What is a CI pipeline?
Pipeline is a fancy word used by the CI community to define a sequence of steps your build needs to go through. At Fire CI we believe in configuration as code and we've created a YAML format to allow you to easily define your build steps.
The only thing you need to do to tell Fire CI how to run your build is create a file called .fire.yml at the root of your repository.
How do I define build steps in YAML?
Let's get right into it with the example below:
version: 2 pipeline: steps: - step: phase: install image: node cache: - package.json - yarn.lock workdir: somefolder # optional commands: - yarn - step: phase: build name: build workdir: somefolder # optional commands: - yarn build - step: phase: test name: unit tests commands: - yarn lint - yarn test
This looks fairly simple. Because it is. A pipeline definition is just a serie of steps where you define which commands need to be run.
Each step is defined by its phase in the build. The phases can be:
- install: This is the setup of your project. You define which Docker base image to use, which commands to run and the caching conditions. See the next section for more details.
- build: You are building the code in order to run tests on it afterwards.
- test: You are running some testing, whether this is unit or integration or end to end testing.
- deploy: Coming soon. You are deploying your built artifacts somewhere (Docker registry, Heroku, AWS, Azure, etc.)
Each step needs to have at least a phase, name and one command. The install step has the 'cache' property which is described later in the section about caching.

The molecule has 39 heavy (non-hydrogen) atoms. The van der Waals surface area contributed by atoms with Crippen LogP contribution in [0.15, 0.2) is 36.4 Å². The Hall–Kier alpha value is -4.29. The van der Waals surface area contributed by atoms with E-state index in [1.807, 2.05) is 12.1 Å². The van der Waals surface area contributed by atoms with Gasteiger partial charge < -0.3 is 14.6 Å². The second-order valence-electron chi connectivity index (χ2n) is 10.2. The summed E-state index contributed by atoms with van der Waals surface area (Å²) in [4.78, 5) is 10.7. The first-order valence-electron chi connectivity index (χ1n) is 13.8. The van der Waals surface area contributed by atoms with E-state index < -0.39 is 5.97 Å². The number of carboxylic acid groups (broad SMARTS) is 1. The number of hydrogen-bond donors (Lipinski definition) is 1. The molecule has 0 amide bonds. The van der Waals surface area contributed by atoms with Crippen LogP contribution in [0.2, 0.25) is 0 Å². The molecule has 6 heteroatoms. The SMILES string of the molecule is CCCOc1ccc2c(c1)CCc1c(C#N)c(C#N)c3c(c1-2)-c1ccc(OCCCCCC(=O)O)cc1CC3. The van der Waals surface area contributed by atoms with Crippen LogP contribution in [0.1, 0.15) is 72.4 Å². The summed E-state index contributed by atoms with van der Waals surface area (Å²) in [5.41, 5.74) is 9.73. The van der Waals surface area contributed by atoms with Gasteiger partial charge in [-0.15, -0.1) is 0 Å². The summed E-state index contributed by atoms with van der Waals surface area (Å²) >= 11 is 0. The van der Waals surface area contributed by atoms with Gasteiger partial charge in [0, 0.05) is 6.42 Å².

The version property at the top of the file needs to be 2.
The integration of YAML steps with GitHub looks like this:
Each step can have an optional workdir property to point to a subfolder of the repository in which the commands for the step will be executed.
Sharing data between steps
All the steps of your pipeline run in the same container and thus share data by design. If you need outputs of one step in another step you can just rely on the file structure in the container as you would running the commands locally in your cloned working copy.
Install step and smart caching
Your pipeline can contain only 1 install step and it is important to define it right so your builds are faster.
The install phase is used to build the base image to run your build. All the project dependencies will be installed during this phase and will be cached until they change. To detect upon which conditions the dependencies cache needs to be rebuilt you need to specify the files used by the installation process. It will usually be package.json and yarn.lock for JS based projects, and potentially other installation scripts if you are doing funny things with yout project.
A typical install step would look as follows:
- step: phase: install image: node cache: - package.json - yarn.lock commands: - yarnThe step above tells Fire CI to use the Docker image 'node' as a starting point. Then the files defined in the cache property are copied into the build container and then the commands are run.
At the end of the install phase the image will be tagged fireci-YOUR_REPO_URL-base and used to run build and test command phases.